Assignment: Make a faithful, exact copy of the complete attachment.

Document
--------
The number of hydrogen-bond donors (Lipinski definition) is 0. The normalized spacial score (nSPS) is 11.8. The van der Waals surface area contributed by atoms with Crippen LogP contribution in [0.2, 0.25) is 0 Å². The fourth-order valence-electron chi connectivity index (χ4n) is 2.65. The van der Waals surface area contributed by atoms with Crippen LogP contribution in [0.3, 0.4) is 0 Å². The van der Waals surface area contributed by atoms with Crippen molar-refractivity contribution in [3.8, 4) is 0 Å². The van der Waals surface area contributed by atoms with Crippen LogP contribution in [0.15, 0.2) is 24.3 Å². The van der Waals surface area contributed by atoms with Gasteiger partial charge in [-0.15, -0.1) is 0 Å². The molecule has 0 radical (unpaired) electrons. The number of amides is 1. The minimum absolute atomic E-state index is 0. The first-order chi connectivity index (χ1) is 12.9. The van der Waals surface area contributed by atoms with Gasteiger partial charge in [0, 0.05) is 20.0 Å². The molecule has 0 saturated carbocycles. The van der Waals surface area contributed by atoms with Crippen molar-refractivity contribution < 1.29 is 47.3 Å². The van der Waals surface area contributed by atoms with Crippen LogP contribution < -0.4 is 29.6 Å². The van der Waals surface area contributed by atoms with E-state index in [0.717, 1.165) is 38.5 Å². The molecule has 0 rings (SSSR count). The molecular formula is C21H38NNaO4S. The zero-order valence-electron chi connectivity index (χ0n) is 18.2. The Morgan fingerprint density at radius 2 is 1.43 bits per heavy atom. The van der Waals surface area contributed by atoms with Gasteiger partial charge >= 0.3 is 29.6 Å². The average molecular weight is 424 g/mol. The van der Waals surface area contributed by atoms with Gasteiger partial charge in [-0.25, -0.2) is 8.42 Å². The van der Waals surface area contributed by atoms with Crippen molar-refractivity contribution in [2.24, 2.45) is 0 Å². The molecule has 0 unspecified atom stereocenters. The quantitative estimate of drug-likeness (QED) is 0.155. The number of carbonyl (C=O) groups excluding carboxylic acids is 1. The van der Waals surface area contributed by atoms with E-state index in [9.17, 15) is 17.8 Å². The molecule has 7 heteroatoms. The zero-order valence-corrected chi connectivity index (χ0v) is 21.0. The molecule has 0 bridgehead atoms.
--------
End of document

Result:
The number of hydrogen-bond donors (Lipinski definition) is 0. The normalized spacial score (nSPS) is 11.8. The van der Waals surface area contributed by atoms with Crippen LogP contribution in [0.2, 0.25) is 0 Å². The fourth-order valence-electron chi connectivity index (χ4n) is 2.65. The van der Waals surface area contributed by atoms with Crippen LogP contribution in [0.3, 0.4) is 0 Å². The van der Waals surface area contributed by atoms with Crippen molar-refractivity contribution in [3.8, 4) is 0 Å². The van der Waals surface area contributed by atoms with Crippen LogP contribution in [0.15, 0.2) is 24.3 Å². The van der Waals surface area contributed by atoms with Gasteiger partial charge in [-0.15, -0.1) is 0 Å². The molecule has 0 radical (unpaired) electrons. The number of amides is 1. The minimum absolute atomic E-state index is 0. The first-order chi connectivity index (χ1) is 12.9. The van der Waals surface area contributed by atoms with Gasteiger partial charge in [0, 0.05) is 20.0 Å². The molecule has 0 saturated carbocycles. The van der Waals surface area contributed by atoms with Crippen molar-refractivity contribution < 1.29 is 47.3 Å². The van der Waals surface area contributed by atoms with Crippen LogP contribution < -0.4 is 29.6 Å². The van der Waals surface area contributed by atoms with E-state index in [0.717, 1.165) is 38.5 Å². The molecule has 0 rings (SSSR count). The molecular formula is C21H38NNaO4S. The zero-order valence-electron chi connectivity index (χ0n) is 18.2. The Morgan fingerprint density at radius 2 is 1.43 bits per heavy atom. The van der Waals surface area contributed by atoms with Gasteiger partial charge >= 0.3 is 29.6 Å². The average molecular weight is 424 g/mol. The van der Waals surface area contributed by atoms with Gasteiger partial charge in [-0.25, -0.2) is 8.42 Å². The van der Waals surface area contributed by atoms with Crippen molar-refractivity contribution in [2.24, 2.45) is 0 Å². The molecule has 0 unspecified atom stereocenters. The quantitative estimate of drug-likeness (QED) is 0.155. The number of carbonyl (C=O) groups excluding carboxylic acids is 1. The van der Waals surface area contributed by atoms with E-state index in [9.17, 15) is 17.8 Å². The molecule has 7 heteroatoms. The zero-order valence-corrected chi connectivity index (χ0v) is 21.0. The molecule has 0 bridgehead atoms.